The second aim of this review is to provide recommendations for further research directions and in this way to produce research outcomes that could be useful to assist government officials to control and prevent mosquito-borne diseases in Australia and PNG.

Results of this review for Australia highlights that (i) Queensland is a vulnerable state to mosquito-borne diseases, and (ii) BFV received the least attention among mosquito-borne diseases. It is also necessary to derive spatiotemporal patterns of the diseases in more populated areas and across Australia using both environmental and socioeconomic risk factors. Although temperature, rainfall and relative humidity were common predictors to forecast outbreaks, impact of the ENSO state was underestimated, and socioeconomic factors were not fully investigated. The evolution of the ENSO and Australian climate patterns were monitored and skillfully forecasted by the Australian Bureau of Meteorology providing stakeholders with nationwide seasonal prediction of both the ENSO[123] and associated precipitation in Australia[124]. In 2018, the introduction of a new dynamical climate model with an improved spatial resolution of about 60 km over the Australasian region – the Australian Community Climate Earth-System Simulator (ACCESS)[125] significantly strengthened operational capacity of the Australian Bureau of Meteorology in providing sub-seasonal (multi-week) to seasonal climate forecasts. Consequently, more long-term, nationwide models should be developed to predict spatiotemporal patterns of mosquito-borne diseases incorporating impacts of the ENSO, climate change and human society.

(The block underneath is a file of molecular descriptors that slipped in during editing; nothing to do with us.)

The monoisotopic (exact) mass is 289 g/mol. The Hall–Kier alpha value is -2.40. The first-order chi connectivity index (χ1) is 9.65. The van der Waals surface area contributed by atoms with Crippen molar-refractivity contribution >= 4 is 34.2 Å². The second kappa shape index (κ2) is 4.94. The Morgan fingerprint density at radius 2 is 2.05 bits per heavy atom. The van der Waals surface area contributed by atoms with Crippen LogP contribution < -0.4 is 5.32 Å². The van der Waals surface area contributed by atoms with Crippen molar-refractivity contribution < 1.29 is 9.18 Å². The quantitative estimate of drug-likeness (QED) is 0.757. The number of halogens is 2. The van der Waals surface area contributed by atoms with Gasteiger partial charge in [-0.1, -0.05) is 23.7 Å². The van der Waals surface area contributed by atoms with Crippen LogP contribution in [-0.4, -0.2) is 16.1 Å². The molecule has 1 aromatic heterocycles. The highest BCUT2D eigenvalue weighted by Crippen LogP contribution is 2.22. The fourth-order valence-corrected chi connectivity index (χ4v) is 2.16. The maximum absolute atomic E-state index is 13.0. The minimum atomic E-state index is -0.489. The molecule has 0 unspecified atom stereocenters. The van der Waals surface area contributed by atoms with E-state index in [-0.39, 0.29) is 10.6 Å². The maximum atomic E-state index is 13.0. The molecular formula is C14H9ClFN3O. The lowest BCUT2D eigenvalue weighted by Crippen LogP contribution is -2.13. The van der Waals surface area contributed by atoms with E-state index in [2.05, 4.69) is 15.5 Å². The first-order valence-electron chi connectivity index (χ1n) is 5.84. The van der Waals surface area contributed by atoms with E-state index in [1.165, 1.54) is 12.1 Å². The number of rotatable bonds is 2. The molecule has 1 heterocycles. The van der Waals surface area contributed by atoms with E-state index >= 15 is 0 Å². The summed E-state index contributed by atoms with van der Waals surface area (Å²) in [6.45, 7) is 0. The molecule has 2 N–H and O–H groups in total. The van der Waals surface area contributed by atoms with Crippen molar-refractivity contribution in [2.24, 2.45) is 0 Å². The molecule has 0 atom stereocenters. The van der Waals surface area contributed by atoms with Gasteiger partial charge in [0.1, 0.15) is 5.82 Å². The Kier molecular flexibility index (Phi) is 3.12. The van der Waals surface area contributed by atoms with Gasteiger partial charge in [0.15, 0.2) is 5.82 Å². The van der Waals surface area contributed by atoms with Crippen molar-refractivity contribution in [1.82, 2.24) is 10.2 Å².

Moreover, remotely sensed data acquired from satellites and aerial photographs can derive the relations between mosquito-borne diseases and earth surface conditions such as land use types[126],[127] or assess the key determinants and the spatiotemporal characteristics of mosquito-borne diseases[74],[128],[129]. The interaction between human society and mosquito-borne diseases can be gained by field surveys of control measures and land-use change, and interviews among residents and travellers from overseas of personal opinions, living habits, and population mobility. All seasonal climatic patterns and socioeconomic factors should be parameterised into a model and tested by historical notifications of mosquito-borne diseases. The evaluation and prediction results of mosquito-borne diseases can be published online finally to promote public health protection strategies.